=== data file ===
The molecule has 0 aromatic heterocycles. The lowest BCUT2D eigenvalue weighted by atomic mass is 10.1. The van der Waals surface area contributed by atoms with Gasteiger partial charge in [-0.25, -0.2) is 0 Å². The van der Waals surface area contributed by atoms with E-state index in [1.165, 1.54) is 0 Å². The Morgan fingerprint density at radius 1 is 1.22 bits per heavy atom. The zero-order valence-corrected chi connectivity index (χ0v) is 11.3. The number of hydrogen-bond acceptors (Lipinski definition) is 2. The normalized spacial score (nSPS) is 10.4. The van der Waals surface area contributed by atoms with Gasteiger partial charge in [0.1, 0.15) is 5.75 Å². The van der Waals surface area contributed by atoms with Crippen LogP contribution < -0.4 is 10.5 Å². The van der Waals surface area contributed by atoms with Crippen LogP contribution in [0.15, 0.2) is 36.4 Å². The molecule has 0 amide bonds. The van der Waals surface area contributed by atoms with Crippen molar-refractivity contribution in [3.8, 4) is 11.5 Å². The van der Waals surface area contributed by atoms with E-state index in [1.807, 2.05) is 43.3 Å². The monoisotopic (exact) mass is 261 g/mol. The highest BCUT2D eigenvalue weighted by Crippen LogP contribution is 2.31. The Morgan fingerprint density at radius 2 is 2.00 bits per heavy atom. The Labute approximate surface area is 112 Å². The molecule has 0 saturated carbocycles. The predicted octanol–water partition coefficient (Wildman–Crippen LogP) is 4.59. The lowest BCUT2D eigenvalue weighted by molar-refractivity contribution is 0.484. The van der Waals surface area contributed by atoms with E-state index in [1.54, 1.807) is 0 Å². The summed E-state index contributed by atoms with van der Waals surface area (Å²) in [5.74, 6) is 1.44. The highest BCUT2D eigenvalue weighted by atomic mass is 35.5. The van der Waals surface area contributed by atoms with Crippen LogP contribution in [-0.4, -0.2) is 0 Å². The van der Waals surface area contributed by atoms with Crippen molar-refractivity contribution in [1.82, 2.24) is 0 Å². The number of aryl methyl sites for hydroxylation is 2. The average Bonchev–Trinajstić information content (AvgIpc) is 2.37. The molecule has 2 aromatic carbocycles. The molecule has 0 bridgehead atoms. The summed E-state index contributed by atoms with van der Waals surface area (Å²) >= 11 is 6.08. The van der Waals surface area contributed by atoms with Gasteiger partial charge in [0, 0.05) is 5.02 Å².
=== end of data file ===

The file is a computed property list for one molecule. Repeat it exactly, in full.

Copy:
The molecule has 0 aromatic heterocycles. The lowest BCUT2D eigenvalue weighted by atomic mass is 10.1. The van der Waals surface area contributed by atoms with Gasteiger partial charge in [-0.25, -0.2) is 0 Å². The van der Waals surface area contributed by atoms with E-state index in [1.165, 1.54) is 0 Å². The Morgan fingerprint density at radius 1 is 1.22 bits per heavy atom. The zero-order valence-corrected chi connectivity index (χ0v) is 11.3. The number of hydrogen-bond acceptors (Lipinski definition) is 2. The normalized spacial score (nSPS) is 10.4. The van der Waals surface area contributed by atoms with Gasteiger partial charge in [0.1, 0.15) is 5.75 Å². The van der Waals surface area contributed by atoms with Crippen LogP contribution < -0.4 is 10.5 Å². The van der Waals surface area contributed by atoms with Crippen LogP contribution in [0.15, 0.2) is 36.4 Å². The molecule has 0 amide bonds. The van der Waals surface area contributed by atoms with Crippen molar-refractivity contribution in [3.8, 4) is 11.5 Å². The van der Waals surface area contributed by atoms with E-state index in [1.807, 2.05) is 43.3 Å². The monoisotopic (exact) mass is 261 g/mol. The highest BCUT2D eigenvalue weighted by Crippen LogP contribution is 2.31. The Morgan fingerprint density at radius 2 is 2.00 bits per heavy atom. The Labute approximate surface area is 112 Å². The molecule has 0 saturated carbocycles. The predicted octanol–water partition coefficient (Wildman–Crippen LogP) is 4.59. The lowest BCUT2D eigenvalue weighted by molar-refractivity contribution is 0.484. The van der Waals surface area contributed by atoms with E-state index in [1.54, 1.807) is 0 Å². The summed E-state index contributed by atoms with van der Waals surface area (Å²) in [5.74, 6) is 1.44. The highest BCUT2D eigenvalue weighted by atomic mass is 35.5. The van der Waals surface area contributed by atoms with Crippen LogP contribution in [-0.4, -0.2) is 0 Å². The van der Waals surface area contributed by atoms with Crippen molar-refractivity contribution in [1.82, 2.24) is 0 Å². The number of aryl methyl sites for hydroxylation is 2. The average Bonchev–Trinajstić information content (AvgIpc) is 2.37. The molecule has 2 aromatic carbocycles. The molecule has 0 bridgehead atoms. The summed E-state index contributed by atoms with van der Waals surface area (Å²) >= 11 is 6.08. The van der Waals surface area contributed by atoms with Gasteiger partial charge in [0, 0.05) is 5.02 Å².